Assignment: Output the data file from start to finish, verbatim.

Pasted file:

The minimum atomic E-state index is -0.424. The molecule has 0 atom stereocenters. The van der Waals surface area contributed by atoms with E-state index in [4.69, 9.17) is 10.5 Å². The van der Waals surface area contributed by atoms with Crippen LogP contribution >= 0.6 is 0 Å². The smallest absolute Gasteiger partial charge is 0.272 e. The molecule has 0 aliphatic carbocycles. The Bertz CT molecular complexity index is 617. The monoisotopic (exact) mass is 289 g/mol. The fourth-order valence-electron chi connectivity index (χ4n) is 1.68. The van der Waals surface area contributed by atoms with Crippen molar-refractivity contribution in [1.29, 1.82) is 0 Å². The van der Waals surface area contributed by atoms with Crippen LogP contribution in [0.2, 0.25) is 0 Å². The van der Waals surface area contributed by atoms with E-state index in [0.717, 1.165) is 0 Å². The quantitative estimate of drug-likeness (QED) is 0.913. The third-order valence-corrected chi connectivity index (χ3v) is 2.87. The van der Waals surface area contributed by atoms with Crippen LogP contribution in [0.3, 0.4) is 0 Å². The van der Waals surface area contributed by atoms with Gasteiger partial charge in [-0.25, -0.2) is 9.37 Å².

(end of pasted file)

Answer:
The minimum atomic E-state index is -0.424. The molecule has 0 atom stereocenters. The van der Waals surface area contributed by atoms with E-state index in [4.69, 9.17) is 10.5 Å². The van der Waals surface area contributed by atoms with Crippen LogP contribution >= 0.6 is 0 Å². The smallest absolute Gasteiger partial charge is 0.272 e. The molecule has 0 aliphatic carbocycles. The Bertz CT molecular complexity index is 617. The monoisotopic (exact) mass is 289 g/mol. The fourth-order valence-electron chi connectivity index (χ4n) is 1.68. The van der Waals surface area contributed by atoms with Crippen molar-refractivity contribution in [1.29, 1.82) is 0 Å². The van der Waals surface area contributed by atoms with Crippen LogP contribution in [0.2, 0.25) is 0 Å². The van der Waals surface area contributed by atoms with E-state index in [0.717, 1.165) is 0 Å². The quantitative estimate of drug-likeness (QED) is 0.913. The third-order valence-corrected chi connectivity index (χ3v) is 2.87. The van der Waals surface area contributed by atoms with Crippen LogP contribution in [0.3, 0.4) is 0 Å². The van der Waals surface area contributed by atoms with Gasteiger partial charge in [-0.25, -0.2) is 9.37 Å².